Home listening: Von Bronsart, Urspruch, Liszt and out-of-this world Holst

Hyperion showcases two lesser lights and hits a Liszt century, while Brian Cox illuminates The Planets

• The Hyperion label continues its Romantic piano concerto series with works by two composers who can hardly be described as household names: by Hans August Alexander Bronsart von Schellendorf (or just plain Hans von Bronsart) and Anton Urspruch. No, me neither, but don’t be put off; these are really interesting pieces. Liszt thought so highly of his pupil Bronsart that he dedicated his second piano concerto to him, and while Bronsart’s impressively grandiose F sharp minor concerto of 1873 displays many Lisztian flourishes, it’s very distinctively his own. He wrote it for his wife Ingeborg Starck, for whom, incidentally, Wagner harboured a passion. She must have been quite a pianist, as this stentorian concerto makes huge demands on the soloist, particularly in the spectacularly fiery and exciting finale.

Urspruch, another pupil of Liszt in Weimar, took a very different approach, keeping his soloist constantly busy, scampering around the keyboard in the bucolic first movement of his concerto in E flat major, not least in an elaborate, extended cadenza, and in a spirited, dancing finale, which develops around a series of spectacular, mercurial variations. Bringing these pieces so vividly to life are pianist Emmanuel Despax with the BBC Scottish Symphony Orchestra under Eugene Tzigane.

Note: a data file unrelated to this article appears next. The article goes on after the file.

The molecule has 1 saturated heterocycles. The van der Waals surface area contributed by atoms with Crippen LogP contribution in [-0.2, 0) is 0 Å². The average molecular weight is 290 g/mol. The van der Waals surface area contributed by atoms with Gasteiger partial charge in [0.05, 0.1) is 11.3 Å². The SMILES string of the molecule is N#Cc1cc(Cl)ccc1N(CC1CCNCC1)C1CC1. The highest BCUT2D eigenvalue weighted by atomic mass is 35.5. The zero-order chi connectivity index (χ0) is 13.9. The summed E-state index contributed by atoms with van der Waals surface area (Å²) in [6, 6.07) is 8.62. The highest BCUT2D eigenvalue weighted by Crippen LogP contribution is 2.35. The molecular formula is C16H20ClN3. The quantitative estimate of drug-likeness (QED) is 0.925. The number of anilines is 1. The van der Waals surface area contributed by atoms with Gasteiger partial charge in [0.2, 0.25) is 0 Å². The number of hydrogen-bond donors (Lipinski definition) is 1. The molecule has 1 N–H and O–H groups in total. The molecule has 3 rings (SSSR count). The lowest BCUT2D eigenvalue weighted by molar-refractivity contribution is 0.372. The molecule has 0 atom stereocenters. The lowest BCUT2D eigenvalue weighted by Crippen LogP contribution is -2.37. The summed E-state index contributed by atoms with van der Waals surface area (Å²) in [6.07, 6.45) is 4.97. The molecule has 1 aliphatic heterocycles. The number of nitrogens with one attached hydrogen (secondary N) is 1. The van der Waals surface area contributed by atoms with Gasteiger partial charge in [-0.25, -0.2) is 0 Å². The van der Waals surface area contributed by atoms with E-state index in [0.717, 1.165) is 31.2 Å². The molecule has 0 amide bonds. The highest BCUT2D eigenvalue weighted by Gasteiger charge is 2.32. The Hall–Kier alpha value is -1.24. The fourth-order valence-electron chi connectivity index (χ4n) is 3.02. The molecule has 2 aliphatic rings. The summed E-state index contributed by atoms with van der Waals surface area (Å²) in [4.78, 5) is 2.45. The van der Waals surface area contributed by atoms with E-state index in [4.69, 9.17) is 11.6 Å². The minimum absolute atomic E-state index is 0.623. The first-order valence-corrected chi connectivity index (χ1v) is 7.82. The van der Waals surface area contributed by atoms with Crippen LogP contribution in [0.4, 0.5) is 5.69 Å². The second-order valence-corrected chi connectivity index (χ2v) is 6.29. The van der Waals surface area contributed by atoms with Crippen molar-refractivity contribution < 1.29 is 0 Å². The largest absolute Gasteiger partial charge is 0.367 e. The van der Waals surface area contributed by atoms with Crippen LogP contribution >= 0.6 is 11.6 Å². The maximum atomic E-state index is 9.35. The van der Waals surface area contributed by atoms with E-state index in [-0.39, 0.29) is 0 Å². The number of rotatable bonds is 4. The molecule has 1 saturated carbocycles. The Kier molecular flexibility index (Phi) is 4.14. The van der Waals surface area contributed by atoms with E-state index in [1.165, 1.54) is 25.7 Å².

• In 2011, Hyperion released a mammoth box set to mark Liszt’s bicentenary – 99 discs, all recorded over 14 years by the indefatigable Leslie Howard. Now comes New Discoveries (Vol 4), which the label claims constitutes the 100th CD in their Liszt project. Some are teenage scraps, some are substantial works, such as the vast Magyar Rapszódiák No 23. It’s something of a bag of bits, but wonderfully illuminating nonetheless.

• Over on Radio 3 iPlayer there is still time to catch Professor Brian Cox’s fascinating insights into Holst’s The Planets, performed live with the BBC Symphony Orchestra and Chorus. Cox makes us listen to this familiar music with fresh ears in the context of our new understanding of the solar system; for example, to him Mars is not the Bringer of War but the Bringer of Hope. It’s dazzling stuff.

Professor Brian Cox presenting Holst’s The Planets at the Barbican, September 2018
Professor Brian Cox presenting Holst’s The Planets at the Barbican, September 2018 Photograph: Mark Allan

Contributor

Stephen Pritchard

The GuardianTramp

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